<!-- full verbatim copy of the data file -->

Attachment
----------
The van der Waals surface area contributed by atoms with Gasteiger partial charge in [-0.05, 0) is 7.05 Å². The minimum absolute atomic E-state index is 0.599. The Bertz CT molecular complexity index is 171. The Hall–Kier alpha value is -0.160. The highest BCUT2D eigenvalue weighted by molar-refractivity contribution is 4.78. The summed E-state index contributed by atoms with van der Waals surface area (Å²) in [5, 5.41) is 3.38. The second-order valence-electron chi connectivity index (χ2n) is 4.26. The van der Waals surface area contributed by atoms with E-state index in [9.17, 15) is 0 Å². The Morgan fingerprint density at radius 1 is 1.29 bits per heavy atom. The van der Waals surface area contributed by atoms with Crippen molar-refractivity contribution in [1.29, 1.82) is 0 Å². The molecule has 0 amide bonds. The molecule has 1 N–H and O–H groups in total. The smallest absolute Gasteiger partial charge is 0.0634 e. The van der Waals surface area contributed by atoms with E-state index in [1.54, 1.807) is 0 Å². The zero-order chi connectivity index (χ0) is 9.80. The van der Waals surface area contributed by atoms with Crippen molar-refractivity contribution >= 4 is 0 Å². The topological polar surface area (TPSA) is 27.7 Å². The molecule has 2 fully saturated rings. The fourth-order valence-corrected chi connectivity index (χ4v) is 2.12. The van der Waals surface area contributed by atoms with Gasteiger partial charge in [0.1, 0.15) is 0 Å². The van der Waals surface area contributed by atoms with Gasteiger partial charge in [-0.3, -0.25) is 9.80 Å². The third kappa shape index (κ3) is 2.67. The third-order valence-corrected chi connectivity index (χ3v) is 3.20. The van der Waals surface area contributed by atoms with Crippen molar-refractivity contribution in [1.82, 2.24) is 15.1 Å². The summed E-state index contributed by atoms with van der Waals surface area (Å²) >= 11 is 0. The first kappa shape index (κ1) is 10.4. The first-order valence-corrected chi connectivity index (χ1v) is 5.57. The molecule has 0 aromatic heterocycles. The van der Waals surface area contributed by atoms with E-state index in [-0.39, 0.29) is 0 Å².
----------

The van der Waals surface area contributed by atoms with Gasteiger partial charge in [-0.05, 0) is 7.05 Å². The minimum absolute atomic E-state index is 0.599. The Bertz CT molecular complexity index is 171. The Hall–Kier alpha value is -0.160. The highest BCUT2D eigenvalue weighted by molar-refractivity contribution is 4.78. The summed E-state index contributed by atoms with van der Waals surface area (Å²) in [5, 5.41) is 3.38. The second-order valence-electron chi connectivity index (χ2n) is 4.26. The van der Waals surface area contributed by atoms with E-state index in [9.17, 15) is 0 Å². The Morgan fingerprint density at radius 1 is 1.29 bits per heavy atom. The van der Waals surface area contributed by atoms with Crippen molar-refractivity contribution in [1.29, 1.82) is 0 Å². The molecule has 0 amide bonds. The molecule has 1 N–H and O–H groups in total. The smallest absolute Gasteiger partial charge is 0.0634 e. The van der Waals surface area contributed by atoms with E-state index in [1.54, 1.807) is 0 Å². The zero-order chi connectivity index (χ0) is 9.80. The van der Waals surface area contributed by atoms with Crippen molar-refractivity contribution >= 4 is 0 Å². The topological polar surface area (TPSA) is 27.7 Å². The molecule has 2 fully saturated rings. The fourth-order valence-corrected chi connectivity index (χ4v) is 2.12. The van der Waals surface area contributed by atoms with Gasteiger partial charge in [0.1, 0.15) is 0 Å². The van der Waals surface area contributed by atoms with Gasteiger partial charge in [-0.3, -0.25) is 9.80 Å². The third kappa shape index (κ3) is 2.67. The third-order valence-corrected chi connectivity index (χ3v) is 3.20. The van der Waals surface area contributed by atoms with Crippen molar-refractivity contribution in [1.82, 2.24) is 15.1 Å². The summed E-state index contributed by atoms with van der Waals surface area (Å²) >= 11 is 0. The first kappa shape index (κ1) is 10.4. The first-order valence-corrected chi connectivity index (χ1v) is 5.57. The molecule has 0 aromatic heterocycles. The van der Waals surface area contributed by atoms with E-state index in [-0.39, 0.29) is 0 Å².